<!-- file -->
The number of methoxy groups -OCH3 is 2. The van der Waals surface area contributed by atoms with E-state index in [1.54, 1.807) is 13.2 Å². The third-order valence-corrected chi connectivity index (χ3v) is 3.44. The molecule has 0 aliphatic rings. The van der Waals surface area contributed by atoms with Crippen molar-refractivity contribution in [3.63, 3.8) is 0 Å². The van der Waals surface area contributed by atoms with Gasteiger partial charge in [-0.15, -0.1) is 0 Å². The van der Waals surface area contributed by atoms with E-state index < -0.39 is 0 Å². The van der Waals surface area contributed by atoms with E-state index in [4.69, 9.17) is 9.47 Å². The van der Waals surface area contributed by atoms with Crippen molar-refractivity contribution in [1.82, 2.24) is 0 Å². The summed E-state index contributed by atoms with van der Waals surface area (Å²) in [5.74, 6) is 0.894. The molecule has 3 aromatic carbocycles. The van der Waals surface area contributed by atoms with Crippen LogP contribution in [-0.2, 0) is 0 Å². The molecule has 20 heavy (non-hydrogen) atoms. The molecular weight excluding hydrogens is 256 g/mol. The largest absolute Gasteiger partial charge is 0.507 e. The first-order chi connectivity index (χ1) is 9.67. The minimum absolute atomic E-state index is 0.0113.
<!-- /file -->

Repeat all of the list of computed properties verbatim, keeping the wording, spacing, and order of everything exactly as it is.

The number of methoxy groups -OCH3 is 2. The van der Waals surface area contributed by atoms with E-state index in [1.54, 1.807) is 13.2 Å². The third-order valence-corrected chi connectivity index (χ3v) is 3.44. The molecule has 0 aliphatic rings. The van der Waals surface area contributed by atoms with Crippen molar-refractivity contribution in [3.63, 3.8) is 0 Å². The van der Waals surface area contributed by atoms with Gasteiger partial charge in [-0.15, -0.1) is 0 Å². The van der Waals surface area contributed by atoms with E-state index < -0.39 is 0 Å². The van der Waals surface area contributed by atoms with E-state index in [4.69, 9.17) is 9.47 Å². The van der Waals surface area contributed by atoms with Crippen molar-refractivity contribution in [1.82, 2.24) is 0 Å². The summed E-state index contributed by atoms with van der Waals surface area (Å²) in [5.74, 6) is 0.894. The molecule has 3 aromatic carbocycles. The van der Waals surface area contributed by atoms with Crippen LogP contribution in [-0.2, 0) is 0 Å². The molecule has 20 heavy (non-hydrogen) atoms. The molecular weight excluding hydrogens is 256 g/mol. The largest absolute Gasteiger partial charge is 0.507 e. The first-order chi connectivity index (χ1) is 9.67. The minimum absolute atomic E-state index is 0.0113.